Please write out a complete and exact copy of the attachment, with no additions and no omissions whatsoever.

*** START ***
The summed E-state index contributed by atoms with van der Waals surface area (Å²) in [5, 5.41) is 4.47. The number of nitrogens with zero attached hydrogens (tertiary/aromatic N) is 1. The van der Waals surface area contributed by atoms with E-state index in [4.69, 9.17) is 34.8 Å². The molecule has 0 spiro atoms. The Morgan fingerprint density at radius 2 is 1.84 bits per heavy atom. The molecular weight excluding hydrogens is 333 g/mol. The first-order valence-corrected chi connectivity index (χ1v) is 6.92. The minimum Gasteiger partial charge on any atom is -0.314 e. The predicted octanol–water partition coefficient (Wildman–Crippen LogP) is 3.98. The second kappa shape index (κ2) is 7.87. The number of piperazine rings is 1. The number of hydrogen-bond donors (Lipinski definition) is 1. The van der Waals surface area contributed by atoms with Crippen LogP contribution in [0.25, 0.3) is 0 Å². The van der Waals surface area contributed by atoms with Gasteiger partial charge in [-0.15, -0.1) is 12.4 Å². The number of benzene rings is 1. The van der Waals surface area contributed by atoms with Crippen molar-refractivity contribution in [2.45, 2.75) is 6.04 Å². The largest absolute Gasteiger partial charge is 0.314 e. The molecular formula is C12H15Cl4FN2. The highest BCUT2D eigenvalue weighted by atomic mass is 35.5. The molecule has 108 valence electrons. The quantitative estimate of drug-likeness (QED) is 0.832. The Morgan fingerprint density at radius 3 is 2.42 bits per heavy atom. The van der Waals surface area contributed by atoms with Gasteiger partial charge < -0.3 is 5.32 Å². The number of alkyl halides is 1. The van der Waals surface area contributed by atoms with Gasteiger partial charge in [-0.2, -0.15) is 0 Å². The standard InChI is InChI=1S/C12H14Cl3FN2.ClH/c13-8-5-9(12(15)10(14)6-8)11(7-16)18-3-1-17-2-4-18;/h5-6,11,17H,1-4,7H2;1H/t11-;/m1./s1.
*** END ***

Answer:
The summed E-state index contributed by atoms with van der Waals surface area (Å²) in [5, 5.41) is 4.47. The number of nitrogens with zero attached hydrogens (tertiary/aromatic N) is 1. The van der Waals surface area contributed by atoms with E-state index in [4.69, 9.17) is 34.8 Å². The molecule has 0 spiro atoms. The Morgan fingerprint density at radius 2 is 1.84 bits per heavy atom. The molecular weight excluding hydrogens is 333 g/mol. The first-order valence-corrected chi connectivity index (χ1v) is 6.92. The minimum Gasteiger partial charge on any atom is -0.314 e. The predicted octanol–water partition coefficient (Wildman–Crippen LogP) is 3.98. The second kappa shape index (κ2) is 7.87. The number of piperazine rings is 1. The number of hydrogen-bond donors (Lipinski definition) is 1. The van der Waals surface area contributed by atoms with Crippen LogP contribution in [0.25, 0.3) is 0 Å². The van der Waals surface area contributed by atoms with Gasteiger partial charge in [-0.15, -0.1) is 12.4 Å². The number of benzene rings is 1. The van der Waals surface area contributed by atoms with Crippen molar-refractivity contribution in [2.45, 2.75) is 6.04 Å². The largest absolute Gasteiger partial charge is 0.314 e. The molecular formula is C12H15Cl4FN2. The highest BCUT2D eigenvalue weighted by atomic mass is 35.5. The molecule has 108 valence electrons. The quantitative estimate of drug-likeness (QED) is 0.832. The Morgan fingerprint density at radius 3 is 2.42 bits per heavy atom. The van der Waals surface area contributed by atoms with Gasteiger partial charge < -0.3 is 5.32 Å². The number of alkyl halides is 1. The van der Waals surface area contributed by atoms with Gasteiger partial charge in [-0.2, -0.15) is 0 Å². The standard InChI is InChI=1S/C12H14Cl3FN2.ClH/c13-8-5-9(12(15)10(14)6-8)11(7-16)18-3-1-17-2-4-18;/h5-6,11,17H,1-4,7H2;1H/t11-;/m1./s1.